The 2009 report was issued before Olympus paid the bulk of its huge fee to AXES and AXAM, Woodford's documents show.

Olympus said it was checking whether there was a third-party review conducted in 2009. In a statement on Monday, it denied Woodford's assertion that it switched auditors from KPMG AZSA & Co to Ernst & Young in 2009 because of a disagreement on accounting for the Gyrus acquisition.

KPMG had advised Olympus against making part of the advisory payment for the Gyrus deal in preferred stock, Woodford says in a letter dated October 11 to the Olympus board. The preferred stock ballooned in value and made up the bulk of the advisory payment.

Olympus said it switched auditors because KPMG's contract had come to an end, although Woodford's documents suggested "substantial difference in views" on some aspects of the Gyrus acquisition.

Olympus shares closed down 10.7 percent at 1,099 yen each on Monday. They hit an intraday low of 1,012 yen, their weakest price since March 1998.

Traders attributed the selling to long-only investors bailing out of the stock following the report of the FBI probe and reaction to more brokerages suspending their ratings recommendation on the firm.

"Many players seem to expect it to fall to around 700-800 yen," said a trader at a Japanese brokerage.

At 700 yen, it will be at about 10 percent above its book value.

The Tokyo Stock Exchange said on Monday it is urging Olympus daily to disclose more information about the controversial payments. It will look carefully at any third-party probe on the case.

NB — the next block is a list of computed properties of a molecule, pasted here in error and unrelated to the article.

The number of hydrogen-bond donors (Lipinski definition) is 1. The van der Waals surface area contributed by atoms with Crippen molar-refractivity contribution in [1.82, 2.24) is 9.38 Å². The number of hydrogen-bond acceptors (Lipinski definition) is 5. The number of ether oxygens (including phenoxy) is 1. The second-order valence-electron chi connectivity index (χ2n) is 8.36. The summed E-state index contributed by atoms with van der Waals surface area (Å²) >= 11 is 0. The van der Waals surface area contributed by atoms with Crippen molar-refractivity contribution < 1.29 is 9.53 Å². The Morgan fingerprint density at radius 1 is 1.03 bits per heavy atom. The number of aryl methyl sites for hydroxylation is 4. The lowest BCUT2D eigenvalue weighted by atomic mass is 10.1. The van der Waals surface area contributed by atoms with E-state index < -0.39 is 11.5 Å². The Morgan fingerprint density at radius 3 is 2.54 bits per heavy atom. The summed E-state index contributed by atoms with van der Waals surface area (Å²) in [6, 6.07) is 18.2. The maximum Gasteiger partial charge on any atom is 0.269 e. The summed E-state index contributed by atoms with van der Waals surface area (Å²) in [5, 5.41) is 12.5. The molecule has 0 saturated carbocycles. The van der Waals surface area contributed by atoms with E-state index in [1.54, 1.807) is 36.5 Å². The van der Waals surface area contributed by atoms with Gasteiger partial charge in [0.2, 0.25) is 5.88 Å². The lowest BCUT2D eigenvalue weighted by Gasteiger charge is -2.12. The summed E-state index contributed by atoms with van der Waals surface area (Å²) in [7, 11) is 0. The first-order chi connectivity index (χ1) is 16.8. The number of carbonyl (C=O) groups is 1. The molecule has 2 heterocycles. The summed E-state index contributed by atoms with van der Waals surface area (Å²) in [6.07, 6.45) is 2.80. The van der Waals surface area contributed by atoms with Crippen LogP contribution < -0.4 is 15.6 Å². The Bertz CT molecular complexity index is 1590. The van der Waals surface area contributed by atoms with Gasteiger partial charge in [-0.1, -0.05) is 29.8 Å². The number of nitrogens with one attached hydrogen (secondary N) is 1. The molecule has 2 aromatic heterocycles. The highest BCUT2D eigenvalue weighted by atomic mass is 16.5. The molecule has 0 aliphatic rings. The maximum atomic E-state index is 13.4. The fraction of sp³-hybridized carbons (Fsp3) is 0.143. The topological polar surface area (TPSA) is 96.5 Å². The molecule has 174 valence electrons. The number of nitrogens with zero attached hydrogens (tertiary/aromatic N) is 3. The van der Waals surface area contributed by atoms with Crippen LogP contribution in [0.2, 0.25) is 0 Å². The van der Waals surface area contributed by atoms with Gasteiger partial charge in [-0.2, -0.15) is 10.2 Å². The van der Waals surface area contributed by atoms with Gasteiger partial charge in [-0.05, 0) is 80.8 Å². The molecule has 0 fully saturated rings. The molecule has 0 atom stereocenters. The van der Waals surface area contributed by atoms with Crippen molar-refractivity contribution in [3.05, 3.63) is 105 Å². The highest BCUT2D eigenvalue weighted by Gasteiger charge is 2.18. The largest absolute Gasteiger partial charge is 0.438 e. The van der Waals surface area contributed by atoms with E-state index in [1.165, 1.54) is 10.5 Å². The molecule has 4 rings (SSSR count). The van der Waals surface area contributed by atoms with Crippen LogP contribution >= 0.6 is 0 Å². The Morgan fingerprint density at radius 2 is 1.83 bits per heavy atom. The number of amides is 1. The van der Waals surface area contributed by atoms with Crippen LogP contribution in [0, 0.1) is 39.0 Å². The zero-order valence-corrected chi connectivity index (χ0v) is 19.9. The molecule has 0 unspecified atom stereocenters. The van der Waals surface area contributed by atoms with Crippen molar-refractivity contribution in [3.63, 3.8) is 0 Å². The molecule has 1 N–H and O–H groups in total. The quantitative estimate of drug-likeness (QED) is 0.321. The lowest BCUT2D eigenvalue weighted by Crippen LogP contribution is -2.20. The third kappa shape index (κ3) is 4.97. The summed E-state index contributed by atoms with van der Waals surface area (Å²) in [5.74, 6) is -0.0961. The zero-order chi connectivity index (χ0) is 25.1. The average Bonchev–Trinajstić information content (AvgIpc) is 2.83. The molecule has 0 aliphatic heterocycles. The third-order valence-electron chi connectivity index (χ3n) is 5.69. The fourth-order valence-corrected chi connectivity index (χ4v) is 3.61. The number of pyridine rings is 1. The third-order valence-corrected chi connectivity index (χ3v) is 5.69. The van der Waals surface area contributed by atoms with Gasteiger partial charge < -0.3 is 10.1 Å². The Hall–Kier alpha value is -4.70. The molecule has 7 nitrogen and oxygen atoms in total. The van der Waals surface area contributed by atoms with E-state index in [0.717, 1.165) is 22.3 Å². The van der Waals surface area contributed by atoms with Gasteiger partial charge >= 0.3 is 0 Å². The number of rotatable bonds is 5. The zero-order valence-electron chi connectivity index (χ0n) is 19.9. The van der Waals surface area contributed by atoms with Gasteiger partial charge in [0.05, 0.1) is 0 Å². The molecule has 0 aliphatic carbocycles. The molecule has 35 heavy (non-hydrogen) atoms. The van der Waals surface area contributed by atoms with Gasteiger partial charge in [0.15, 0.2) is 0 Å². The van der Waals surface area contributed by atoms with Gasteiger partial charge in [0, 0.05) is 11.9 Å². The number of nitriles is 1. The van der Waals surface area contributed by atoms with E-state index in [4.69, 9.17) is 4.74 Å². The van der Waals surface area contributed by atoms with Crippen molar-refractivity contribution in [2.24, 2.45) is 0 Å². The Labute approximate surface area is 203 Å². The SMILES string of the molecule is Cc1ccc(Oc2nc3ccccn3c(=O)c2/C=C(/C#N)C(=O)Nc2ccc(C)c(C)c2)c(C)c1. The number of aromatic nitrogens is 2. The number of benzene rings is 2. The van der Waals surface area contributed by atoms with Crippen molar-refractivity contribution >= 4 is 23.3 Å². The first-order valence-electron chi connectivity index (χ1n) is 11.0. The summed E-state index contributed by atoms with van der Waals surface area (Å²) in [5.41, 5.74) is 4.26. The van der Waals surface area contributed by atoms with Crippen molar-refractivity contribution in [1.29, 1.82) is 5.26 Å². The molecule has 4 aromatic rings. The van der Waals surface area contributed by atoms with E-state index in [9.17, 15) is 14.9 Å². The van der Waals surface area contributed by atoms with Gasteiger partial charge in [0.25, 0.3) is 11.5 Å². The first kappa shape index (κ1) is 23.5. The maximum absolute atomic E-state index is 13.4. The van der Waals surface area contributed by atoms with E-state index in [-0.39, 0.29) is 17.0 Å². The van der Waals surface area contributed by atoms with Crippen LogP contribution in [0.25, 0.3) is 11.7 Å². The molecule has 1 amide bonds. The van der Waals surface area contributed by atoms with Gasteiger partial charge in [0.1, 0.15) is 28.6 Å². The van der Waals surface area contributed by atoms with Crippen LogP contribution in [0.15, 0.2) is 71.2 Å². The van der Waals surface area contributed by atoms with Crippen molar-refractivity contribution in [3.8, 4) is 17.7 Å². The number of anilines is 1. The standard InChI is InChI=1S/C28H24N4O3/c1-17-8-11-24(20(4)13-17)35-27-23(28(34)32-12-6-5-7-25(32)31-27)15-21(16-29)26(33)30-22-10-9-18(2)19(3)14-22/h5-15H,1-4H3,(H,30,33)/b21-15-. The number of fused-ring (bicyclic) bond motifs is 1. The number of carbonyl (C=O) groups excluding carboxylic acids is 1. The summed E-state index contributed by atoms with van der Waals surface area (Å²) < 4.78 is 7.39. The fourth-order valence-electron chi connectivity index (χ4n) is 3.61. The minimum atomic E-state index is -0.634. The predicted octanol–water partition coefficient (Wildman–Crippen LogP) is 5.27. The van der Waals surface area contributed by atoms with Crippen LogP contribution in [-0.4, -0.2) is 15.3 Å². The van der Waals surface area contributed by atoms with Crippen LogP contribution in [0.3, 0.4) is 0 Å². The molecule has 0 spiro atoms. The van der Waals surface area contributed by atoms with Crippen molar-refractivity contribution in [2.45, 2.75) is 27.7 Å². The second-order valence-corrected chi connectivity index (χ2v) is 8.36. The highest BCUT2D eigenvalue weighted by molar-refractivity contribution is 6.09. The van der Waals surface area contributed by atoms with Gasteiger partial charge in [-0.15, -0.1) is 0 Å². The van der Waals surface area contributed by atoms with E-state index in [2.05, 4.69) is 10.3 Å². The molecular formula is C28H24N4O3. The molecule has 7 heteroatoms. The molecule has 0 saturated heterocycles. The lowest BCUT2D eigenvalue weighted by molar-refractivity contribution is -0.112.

Last week, Olympus bowed to investor pressure and announced it was setting up an external panel of lawyers and accountants to probe its past M&A deals.

Harris Associates, a Chicago-based group that holds 2.5 percent of Olympus shares, said the move was a promising sign.

"We think it's important that the panel members have no ties to Olympus, that they be given complete access to the company's books and records, and that they work quickly to get answers to our many questions," said Chief Investment Officer for International Equities David Herro.

Olympus has not given details on the identities of the advisers in the Gyrus takeover other than acknowledging that the fees were paid to two obscure firms, AXES and AXAM Investments.

Woodford, who is now in Britain, has sent dossiers on the Gyrus payments to British and Japanese authorities.

Olympus said it fired him after clashes over management style, while Woodford said he was dismissed for calling on senior executives to resign over the excessive payments.